Context: Antipsychotic treatment is the first-line treatment option for schizophrenia. Individual studies suggested they can significantly affect brain structure and account for progressive brain changes observed during the illness.
Objectives: To quantitatively examine the effect of antipsychotics as compared to illness related factors on progressive brain changes in schizophrenia.
Data sources: Electronic databases were searched until April 2012. All magnetic resonance imaging studies reporting progressive brain changes in schizophrenia subjects and antipsychotic exposure were retrieved.
Study selection: 30 longitudinal MRI studies with antipsychotic administration in schizophrenia patients met the inclusion criteria.
Data extraction: Brain volumes before and after antipsychotic exposure, duration of illness, severity of psychotic symptoms as well as demographic, clinical, and methodological variables were extracted from each publication, or obtained directly from its authors.
Data synthesis: The overall sample was of 1046 schizophrenia patients and 780 controls for a median duration of follow-up of 72.4 weeks. At baseline, patients showed significant whole brain volume reductions and enlarged lateral ventricle (LV) volumes compared to controls. No baseline volumetric abnormalities were detected in the gray matter volumes (GMV), white matter volumes, cerebrospinal fluid and caudate nucleus. Longitudinally, there were progressive GMV decreases and LV enlargements in patients but not in controls. The GMV decreases were inversely correlated with cumulative exposure to antipsychotic treatments, while no effects were observed for duration of illness or illness severity.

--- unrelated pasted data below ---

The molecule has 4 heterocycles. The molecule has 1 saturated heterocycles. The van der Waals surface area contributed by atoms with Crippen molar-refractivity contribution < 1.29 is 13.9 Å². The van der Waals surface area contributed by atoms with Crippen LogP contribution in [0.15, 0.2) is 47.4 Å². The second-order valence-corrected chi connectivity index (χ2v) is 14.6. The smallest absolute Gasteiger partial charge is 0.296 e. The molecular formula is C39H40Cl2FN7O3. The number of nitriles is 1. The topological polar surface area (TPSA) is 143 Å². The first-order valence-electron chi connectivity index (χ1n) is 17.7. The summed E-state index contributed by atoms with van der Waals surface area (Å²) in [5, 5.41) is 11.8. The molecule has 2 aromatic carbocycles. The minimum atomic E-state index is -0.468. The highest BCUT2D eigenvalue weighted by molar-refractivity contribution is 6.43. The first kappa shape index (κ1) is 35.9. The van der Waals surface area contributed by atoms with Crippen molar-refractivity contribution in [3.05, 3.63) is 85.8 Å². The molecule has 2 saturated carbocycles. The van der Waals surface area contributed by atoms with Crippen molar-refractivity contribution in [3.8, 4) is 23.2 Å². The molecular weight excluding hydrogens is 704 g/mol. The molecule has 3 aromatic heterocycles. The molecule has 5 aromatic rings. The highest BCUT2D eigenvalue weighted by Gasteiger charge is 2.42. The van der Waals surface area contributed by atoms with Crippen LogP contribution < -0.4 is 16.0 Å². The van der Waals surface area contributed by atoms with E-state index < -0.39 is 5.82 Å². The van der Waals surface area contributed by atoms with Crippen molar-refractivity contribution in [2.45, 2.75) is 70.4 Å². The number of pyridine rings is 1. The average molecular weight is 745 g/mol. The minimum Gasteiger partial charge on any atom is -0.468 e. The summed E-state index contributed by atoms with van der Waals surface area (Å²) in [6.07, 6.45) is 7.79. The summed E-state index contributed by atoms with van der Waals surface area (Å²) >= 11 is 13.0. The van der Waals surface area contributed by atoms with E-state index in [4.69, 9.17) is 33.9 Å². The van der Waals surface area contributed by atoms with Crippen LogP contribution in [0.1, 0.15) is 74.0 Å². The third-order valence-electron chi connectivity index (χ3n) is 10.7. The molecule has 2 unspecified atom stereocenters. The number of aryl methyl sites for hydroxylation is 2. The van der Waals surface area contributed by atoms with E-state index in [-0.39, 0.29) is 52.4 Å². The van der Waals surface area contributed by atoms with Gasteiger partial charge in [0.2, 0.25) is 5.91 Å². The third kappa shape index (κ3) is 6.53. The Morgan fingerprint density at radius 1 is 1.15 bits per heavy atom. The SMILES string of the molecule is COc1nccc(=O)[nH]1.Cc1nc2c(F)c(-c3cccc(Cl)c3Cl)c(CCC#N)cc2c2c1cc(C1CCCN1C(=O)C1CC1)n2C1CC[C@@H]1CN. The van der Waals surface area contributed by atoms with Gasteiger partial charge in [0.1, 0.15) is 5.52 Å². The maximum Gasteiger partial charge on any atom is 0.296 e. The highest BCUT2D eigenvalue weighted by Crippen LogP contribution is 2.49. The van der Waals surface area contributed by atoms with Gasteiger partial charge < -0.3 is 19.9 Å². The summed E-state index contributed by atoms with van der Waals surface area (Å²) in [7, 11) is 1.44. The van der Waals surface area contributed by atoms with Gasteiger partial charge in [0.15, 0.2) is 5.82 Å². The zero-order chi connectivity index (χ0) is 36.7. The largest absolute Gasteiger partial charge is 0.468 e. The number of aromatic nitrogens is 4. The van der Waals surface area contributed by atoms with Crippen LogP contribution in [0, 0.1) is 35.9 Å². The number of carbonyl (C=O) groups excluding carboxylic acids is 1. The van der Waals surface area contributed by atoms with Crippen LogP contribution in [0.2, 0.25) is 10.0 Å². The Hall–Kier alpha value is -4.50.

Conclusions: Schizophrenia is characterized by progressive gray matter volume decreases and lateral ventricular volume increases. Some of these neuroanatomical alterations may be associated with antipsychotic treatment.
Keywords: Antipsychotic; Dopamine; MRI; Neuroimaging; Psychosis; Schizophrenia; Structural.
Copyright © 2013 The Authors. Published by Elsevier Ltd.. All rights reserved.